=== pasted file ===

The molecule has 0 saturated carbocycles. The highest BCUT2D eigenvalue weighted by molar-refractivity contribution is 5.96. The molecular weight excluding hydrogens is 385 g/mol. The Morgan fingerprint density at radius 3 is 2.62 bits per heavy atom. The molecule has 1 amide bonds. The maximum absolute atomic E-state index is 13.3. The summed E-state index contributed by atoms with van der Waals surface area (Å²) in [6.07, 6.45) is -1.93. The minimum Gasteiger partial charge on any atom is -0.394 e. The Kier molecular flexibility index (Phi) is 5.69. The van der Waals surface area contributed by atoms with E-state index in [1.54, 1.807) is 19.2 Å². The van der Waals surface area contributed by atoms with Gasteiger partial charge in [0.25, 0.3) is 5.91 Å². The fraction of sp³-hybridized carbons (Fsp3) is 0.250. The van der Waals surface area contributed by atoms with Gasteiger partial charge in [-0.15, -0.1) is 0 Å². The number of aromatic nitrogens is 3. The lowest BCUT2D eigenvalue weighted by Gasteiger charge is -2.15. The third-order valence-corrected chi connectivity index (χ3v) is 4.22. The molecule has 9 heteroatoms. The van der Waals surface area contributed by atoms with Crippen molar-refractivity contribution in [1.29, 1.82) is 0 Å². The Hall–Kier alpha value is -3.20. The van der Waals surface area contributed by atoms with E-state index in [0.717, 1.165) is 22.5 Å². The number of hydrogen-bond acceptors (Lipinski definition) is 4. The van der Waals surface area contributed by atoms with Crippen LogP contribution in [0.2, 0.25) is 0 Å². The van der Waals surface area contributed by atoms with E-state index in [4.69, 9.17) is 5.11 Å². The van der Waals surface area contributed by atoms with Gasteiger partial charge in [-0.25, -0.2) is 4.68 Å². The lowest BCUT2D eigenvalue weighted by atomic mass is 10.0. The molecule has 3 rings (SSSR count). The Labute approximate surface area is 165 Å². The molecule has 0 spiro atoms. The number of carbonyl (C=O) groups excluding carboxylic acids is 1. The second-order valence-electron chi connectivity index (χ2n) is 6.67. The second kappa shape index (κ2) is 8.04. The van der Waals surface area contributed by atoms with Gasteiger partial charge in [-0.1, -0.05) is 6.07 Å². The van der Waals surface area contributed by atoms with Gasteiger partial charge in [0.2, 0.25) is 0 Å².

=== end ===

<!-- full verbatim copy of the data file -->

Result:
The molecule has 0 saturated carbocycles. The highest BCUT2D eigenvalue weighted by molar-refractivity contribution is 5.96. The molecular weight excluding hydrogens is 385 g/mol. The Morgan fingerprint density at radius 3 is 2.62 bits per heavy atom. The molecule has 1 amide bonds. The maximum absolute atomic E-state index is 13.3. The summed E-state index contributed by atoms with van der Waals surface area (Å²) in [6.07, 6.45) is -1.93. The minimum Gasteiger partial charge on any atom is -0.394 e. The Kier molecular flexibility index (Phi) is 5.69. The van der Waals surface area contributed by atoms with E-state index in [1.54, 1.807) is 19.2 Å². The van der Waals surface area contributed by atoms with Gasteiger partial charge in [0.25, 0.3) is 5.91 Å². The fraction of sp³-hybridized carbons (Fsp3) is 0.250. The van der Waals surface area contributed by atoms with Gasteiger partial charge in [-0.15, -0.1) is 0 Å². The number of aromatic nitrogens is 3. The lowest BCUT2D eigenvalue weighted by Gasteiger charge is -2.15. The third-order valence-corrected chi connectivity index (χ3v) is 4.22. The molecule has 9 heteroatoms. The van der Waals surface area contributed by atoms with Crippen molar-refractivity contribution in [1.29, 1.82) is 0 Å². The Hall–Kier alpha value is -3.20. The van der Waals surface area contributed by atoms with E-state index in [0.717, 1.165) is 22.5 Å². The number of hydrogen-bond acceptors (Lipinski definition) is 4. The van der Waals surface area contributed by atoms with Crippen LogP contribution in [0.2, 0.25) is 0 Å². The van der Waals surface area contributed by atoms with E-state index in [4.69, 9.17) is 5.11 Å². The van der Waals surface area contributed by atoms with Gasteiger partial charge in [-0.25, -0.2) is 4.68 Å². The lowest BCUT2D eigenvalue weighted by atomic mass is 10.0. The molecule has 3 rings (SSSR count). The Labute approximate surface area is 165 Å². The molecule has 0 spiro atoms. The number of carbonyl (C=O) groups excluding carboxylic acids is 1. The second-order valence-electron chi connectivity index (χ2n) is 6.67. The second kappa shape index (κ2) is 8.04. The van der Waals surface area contributed by atoms with Gasteiger partial charge in [-0.1, -0.05) is 6.07 Å². The van der Waals surface area contributed by atoms with Gasteiger partial charge in [0.2, 0.25) is 0 Å².